USP hosts public lecture on relevance of WTO in the region
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From L-R: Ms Dame Meg Taylor, Secretary General PIFS; Mr. Roberto Azevedo, Director General WTO; and Professor Derrick Armstrong, DVC Research, Innovation & International.
The University of the South Pacific (USP) through its Pacific Centre for Economic Policy & Modelling in conjunction with World Trade Organisation (WTO) and Pacific Islands Forum Secretariat (PIFS) hosted a public lecture on WTO & its Relevance to Pacific Island Countries. The lecture was delivered by Mr. Roberto Azevedo, the Director General of the World Trade Organisation at Laucala Campus and live-streamed to the region on 21 May 2018.
Professor Derrick Armstrong, the Deputy Vice-Chancellor (Research, Innovation and International) extended a special welcome to Mr Azevedo, whose visit was first to the region and to the University. He also commented that as a technical and academic institution, USP will actively facilitate and promote such collaborations for the benefit of the region.
Professor Armstrong stated that, “We have achieved many milestones together through such collaborations, and I greatly acknowledge the PIFS and WTO’s continued engagement with the University.”
He agreed that both these institutions have been instrumental in promoting trade from the region.
“Facilitating consistent trade from this region is no doubt difficult, and I salute the regional trade agencies, together with the WTO, for leading us through,” he said.
Ms Dame Meg Taylor, the Secretary General of the Pacific Islands Forum Secretariat in her introductory remarks mentioned that trade is a globalising agenda based on the principle of interdependency.
Part of the audience that turned up for the public lecture on The Pacific, WTO & Global Trade – the WTO & its Relevance to Pacific Island Countries.
“As a region, we know we can achieve more if we work together – a principle which Pacific Leaders have re-affirmed while endorsing the Framework for Pacific Regionalism,” she argued. Meg Taylor provided an historical update of the PIFS and its commitments toward addressing regional needs and priorities for promoting trade and development.
Mr Azevedo congratulated the USP for marking its 50th anniversary and commented that “USP is the leading academic institution in the South Pacific which truly embodies close cooperation, challenges and opportunities that exist here”. He urged Pacific Island Countries to remain actively engaged with the WTO, as smaller economies desperately need access to markets in order to grow and develop.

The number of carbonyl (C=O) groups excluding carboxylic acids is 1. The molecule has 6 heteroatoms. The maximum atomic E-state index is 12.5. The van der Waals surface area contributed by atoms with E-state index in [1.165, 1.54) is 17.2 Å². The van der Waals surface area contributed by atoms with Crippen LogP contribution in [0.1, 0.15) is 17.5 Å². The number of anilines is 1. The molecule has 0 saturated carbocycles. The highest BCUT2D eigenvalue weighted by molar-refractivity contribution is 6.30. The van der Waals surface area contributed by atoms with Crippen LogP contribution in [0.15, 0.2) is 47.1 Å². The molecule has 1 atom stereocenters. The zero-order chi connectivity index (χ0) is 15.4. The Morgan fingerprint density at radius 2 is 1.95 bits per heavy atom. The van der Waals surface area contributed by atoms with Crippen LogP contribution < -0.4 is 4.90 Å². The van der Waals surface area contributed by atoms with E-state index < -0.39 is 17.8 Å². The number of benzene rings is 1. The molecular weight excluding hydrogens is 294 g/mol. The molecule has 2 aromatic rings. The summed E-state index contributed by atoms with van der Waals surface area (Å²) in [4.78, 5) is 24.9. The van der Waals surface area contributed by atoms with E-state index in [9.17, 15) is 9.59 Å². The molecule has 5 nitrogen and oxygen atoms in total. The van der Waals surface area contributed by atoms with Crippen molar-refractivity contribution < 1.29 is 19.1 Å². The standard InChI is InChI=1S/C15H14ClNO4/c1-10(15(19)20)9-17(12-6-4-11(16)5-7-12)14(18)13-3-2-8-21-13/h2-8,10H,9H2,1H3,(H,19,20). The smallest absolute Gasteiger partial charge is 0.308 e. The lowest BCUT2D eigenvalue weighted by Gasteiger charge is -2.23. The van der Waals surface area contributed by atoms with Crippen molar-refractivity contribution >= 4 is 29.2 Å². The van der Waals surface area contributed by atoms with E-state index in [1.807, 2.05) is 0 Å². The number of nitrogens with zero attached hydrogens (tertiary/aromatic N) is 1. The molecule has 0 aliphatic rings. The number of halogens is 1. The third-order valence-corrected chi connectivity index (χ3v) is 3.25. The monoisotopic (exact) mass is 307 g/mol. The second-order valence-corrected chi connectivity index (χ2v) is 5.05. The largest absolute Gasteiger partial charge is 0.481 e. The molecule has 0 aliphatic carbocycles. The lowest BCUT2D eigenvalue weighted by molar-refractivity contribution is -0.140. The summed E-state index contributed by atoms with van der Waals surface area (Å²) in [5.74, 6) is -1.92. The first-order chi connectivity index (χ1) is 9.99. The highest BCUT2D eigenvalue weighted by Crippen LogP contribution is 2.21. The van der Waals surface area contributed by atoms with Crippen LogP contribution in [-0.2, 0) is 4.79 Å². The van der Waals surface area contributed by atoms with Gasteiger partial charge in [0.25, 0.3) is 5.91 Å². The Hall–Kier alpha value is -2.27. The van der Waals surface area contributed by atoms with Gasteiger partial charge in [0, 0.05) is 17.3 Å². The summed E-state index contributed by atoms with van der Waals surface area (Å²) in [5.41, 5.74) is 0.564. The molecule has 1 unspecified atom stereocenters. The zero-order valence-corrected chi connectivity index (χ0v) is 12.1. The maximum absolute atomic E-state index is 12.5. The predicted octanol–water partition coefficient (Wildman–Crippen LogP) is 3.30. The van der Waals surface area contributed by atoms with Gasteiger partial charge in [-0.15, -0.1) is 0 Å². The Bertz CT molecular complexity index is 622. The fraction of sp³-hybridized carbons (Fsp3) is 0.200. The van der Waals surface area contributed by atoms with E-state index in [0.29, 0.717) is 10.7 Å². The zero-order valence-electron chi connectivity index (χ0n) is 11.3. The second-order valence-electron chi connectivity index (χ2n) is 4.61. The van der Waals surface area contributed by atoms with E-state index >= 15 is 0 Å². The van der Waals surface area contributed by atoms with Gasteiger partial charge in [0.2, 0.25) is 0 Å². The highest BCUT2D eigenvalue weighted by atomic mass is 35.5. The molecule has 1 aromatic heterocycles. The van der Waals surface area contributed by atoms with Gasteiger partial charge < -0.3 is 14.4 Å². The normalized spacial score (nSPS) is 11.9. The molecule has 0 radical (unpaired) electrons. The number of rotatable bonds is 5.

The Director General stated that the WTO provides a platform for regional countries to engage with the global economy and provides them opportunities to pursue their interests.
“The Pacific Islands have been a friend to the WTO for years with a very strong and united stance, sharing a common interest. “You really do have a voice in Geneva,” he said, alluding to the PIFS’s Regional Ambassador who is based at the Headquarters of the WTO.
“Your executives there are doing an excellent job in making your voice heard,” he mentioned.
“The Pacific Islands cover 40 million square kilometres of land and sea. This offers great potential in terms of access to natural resources and at the same time it presents the challenges of distance, vulnerability and natural disasters,” he stated.
He mentioned that the Pacific Island nations were instrumental in securing the Paris Agreement in 2015. Fiji played a key role in presiding over COP23 in Bonn last year; and the region was also a driving force behind the Oceans Conference in New York which focused on SDG14.
“The simple fact is that we are better placed to deal with the global challenges before us when we work together with your leadership and advocacy. These are particularly important especially when these are challenging times for multilateralism, not only in trade but generally,” he stated.
“However all of this will be affected if the tensions that we have been seeing continue to escalate. The global economy is interconnected and in this context, the effects of any shocks to the trading system will be globalised and will reach far beyond countries directly involved in these tensions,” he said.
“The Pacific region is unlikely to be immune to all of this so we have to do everything we can to stop this from further escalation,” he highlighted.
Mr Azevedo confirmed that WTO members are taking every possible action “to avoid going down this road and we need to find ways to resolve such tensions in a constructive manner”.
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